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The Latest: Maine rejects universal home care

November 7, 2018
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Sen. Angus King, an independent, and his daughter, Molly Herman, show their optimism for King's re-election chances, outside a polling place, Tuesday, Nov. 6, 2018, in Brunswick, Maine. (AP Photo/Robert F. Bukaty)

PORTLAND, Maine (AP) — The Latest on Maine’s elections (all times local):

1:50 a.m.

Maine voters have rejected a first-of-its-kind referendum to provide universal home care to all seniors and individuals with disabilities despite income.

The referendum drew strong criticism from home care agencies, health care and business associations and all three gubernatorial candidates. Critics targeted the funding mechanism and also noted that it would provide coverage to people with the means to pay their own ways.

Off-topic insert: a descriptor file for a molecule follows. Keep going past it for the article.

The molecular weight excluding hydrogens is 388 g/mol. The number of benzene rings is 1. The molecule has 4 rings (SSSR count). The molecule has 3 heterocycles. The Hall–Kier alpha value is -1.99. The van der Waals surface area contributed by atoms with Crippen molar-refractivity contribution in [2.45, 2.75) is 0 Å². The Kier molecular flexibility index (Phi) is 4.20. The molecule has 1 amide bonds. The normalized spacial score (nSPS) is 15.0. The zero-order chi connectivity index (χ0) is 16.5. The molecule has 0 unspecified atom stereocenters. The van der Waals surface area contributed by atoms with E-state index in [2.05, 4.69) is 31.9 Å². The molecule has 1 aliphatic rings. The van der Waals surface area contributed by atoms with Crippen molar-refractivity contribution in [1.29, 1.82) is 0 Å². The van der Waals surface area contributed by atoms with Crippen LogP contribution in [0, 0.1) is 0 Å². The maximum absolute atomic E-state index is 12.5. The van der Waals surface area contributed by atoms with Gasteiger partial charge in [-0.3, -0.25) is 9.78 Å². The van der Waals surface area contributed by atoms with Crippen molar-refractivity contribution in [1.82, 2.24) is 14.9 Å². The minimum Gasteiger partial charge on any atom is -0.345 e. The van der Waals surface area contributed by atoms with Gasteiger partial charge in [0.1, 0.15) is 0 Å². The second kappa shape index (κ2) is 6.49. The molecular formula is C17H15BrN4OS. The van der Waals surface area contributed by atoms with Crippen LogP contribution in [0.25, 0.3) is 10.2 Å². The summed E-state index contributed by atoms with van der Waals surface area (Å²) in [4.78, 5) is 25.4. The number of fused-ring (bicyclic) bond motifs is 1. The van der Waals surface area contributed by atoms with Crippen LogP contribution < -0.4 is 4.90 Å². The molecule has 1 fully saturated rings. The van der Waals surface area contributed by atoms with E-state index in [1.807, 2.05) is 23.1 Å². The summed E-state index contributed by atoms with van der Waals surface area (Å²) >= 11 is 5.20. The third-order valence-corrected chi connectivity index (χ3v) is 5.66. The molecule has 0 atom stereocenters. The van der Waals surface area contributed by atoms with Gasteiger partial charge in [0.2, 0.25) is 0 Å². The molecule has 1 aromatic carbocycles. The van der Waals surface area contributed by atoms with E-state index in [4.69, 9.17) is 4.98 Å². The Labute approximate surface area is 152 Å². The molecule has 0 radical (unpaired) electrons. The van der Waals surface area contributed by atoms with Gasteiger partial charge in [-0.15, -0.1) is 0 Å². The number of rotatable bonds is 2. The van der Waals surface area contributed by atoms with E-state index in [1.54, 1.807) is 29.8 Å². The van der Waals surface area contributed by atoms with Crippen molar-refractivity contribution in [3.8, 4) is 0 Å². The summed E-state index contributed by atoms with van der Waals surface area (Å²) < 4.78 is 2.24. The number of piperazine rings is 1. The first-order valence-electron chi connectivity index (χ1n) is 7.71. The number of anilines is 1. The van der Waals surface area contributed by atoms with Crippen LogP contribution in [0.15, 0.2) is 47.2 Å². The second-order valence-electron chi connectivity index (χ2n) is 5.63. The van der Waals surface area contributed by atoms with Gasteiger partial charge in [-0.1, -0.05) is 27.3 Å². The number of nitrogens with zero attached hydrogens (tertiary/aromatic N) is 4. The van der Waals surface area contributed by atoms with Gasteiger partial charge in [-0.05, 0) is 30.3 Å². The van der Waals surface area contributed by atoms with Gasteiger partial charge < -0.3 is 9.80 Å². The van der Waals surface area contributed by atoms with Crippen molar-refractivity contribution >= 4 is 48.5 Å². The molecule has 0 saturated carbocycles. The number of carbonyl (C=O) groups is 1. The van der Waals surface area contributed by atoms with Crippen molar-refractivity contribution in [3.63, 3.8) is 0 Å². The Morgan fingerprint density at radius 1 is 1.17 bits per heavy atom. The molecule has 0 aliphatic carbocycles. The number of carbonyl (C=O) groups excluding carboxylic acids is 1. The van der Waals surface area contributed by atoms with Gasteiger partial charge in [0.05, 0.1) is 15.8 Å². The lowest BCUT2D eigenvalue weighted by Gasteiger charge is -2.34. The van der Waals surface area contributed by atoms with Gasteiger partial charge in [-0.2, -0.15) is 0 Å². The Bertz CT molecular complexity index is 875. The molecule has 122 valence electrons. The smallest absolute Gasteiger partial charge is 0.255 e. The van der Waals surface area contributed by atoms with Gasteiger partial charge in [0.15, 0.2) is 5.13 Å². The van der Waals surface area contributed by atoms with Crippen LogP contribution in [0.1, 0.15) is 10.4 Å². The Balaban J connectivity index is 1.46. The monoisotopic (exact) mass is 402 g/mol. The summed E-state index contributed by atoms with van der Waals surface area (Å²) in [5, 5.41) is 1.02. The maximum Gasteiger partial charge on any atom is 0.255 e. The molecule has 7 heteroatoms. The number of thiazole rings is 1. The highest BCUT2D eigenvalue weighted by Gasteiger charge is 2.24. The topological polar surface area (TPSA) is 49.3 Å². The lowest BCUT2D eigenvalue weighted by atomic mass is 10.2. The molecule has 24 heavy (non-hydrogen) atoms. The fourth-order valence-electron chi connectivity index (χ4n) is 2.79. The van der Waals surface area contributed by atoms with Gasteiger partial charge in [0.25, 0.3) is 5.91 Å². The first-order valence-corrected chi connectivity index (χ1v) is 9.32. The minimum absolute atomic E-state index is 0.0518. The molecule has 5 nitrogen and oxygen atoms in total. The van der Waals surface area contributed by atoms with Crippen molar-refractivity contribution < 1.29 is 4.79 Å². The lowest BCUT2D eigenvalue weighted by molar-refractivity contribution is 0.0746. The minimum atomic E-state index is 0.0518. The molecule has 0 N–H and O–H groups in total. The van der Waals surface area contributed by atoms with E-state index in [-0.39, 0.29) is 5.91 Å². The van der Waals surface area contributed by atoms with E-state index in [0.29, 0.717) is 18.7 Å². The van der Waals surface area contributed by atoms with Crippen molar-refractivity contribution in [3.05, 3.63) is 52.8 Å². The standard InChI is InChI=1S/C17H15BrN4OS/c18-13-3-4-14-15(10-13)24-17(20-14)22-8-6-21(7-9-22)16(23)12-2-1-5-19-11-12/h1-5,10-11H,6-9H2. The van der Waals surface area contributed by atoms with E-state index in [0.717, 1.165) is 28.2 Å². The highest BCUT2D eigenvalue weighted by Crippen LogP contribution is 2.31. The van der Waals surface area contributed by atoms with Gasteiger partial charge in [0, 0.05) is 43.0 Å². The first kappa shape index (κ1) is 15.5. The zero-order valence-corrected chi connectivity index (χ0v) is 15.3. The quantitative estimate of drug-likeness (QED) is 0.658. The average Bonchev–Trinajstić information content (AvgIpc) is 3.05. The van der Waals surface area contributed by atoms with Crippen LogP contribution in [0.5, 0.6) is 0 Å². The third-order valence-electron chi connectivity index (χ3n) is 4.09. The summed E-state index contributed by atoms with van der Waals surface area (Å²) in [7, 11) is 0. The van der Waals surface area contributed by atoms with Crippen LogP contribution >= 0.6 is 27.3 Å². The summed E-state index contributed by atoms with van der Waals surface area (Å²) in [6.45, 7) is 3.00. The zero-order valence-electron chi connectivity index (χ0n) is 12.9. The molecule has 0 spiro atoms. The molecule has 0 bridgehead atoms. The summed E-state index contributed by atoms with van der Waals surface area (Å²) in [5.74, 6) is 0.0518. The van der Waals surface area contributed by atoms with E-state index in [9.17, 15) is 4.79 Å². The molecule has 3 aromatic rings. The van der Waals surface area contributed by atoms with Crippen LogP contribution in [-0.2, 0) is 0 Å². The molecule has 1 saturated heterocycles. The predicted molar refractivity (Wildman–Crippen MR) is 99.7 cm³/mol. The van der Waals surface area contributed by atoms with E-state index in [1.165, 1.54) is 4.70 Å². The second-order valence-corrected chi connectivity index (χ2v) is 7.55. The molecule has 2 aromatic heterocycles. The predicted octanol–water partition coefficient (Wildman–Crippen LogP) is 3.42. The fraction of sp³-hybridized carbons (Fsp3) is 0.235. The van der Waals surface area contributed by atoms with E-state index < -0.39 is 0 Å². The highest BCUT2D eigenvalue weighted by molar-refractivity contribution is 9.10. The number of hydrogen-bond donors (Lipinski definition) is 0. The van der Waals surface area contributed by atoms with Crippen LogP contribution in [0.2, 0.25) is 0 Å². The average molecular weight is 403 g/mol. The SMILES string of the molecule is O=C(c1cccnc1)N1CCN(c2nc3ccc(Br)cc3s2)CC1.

A new 3.8 percent tax is supposed to target wages and non-wage income that isn’t taxed by Social Security. But the referendum’s language means families earning over $128,400 could also be hit by the tax unless lawmakers fix it.

The referendum’s fiscal note says the program could serve more than 21,000 people and bring in $310 million in revenue to support it.

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1:30 a.m.

Maine’s independent U.S. Sen. Angus King has withstood a challenge from opponents on his ideological right and left to retain his seat.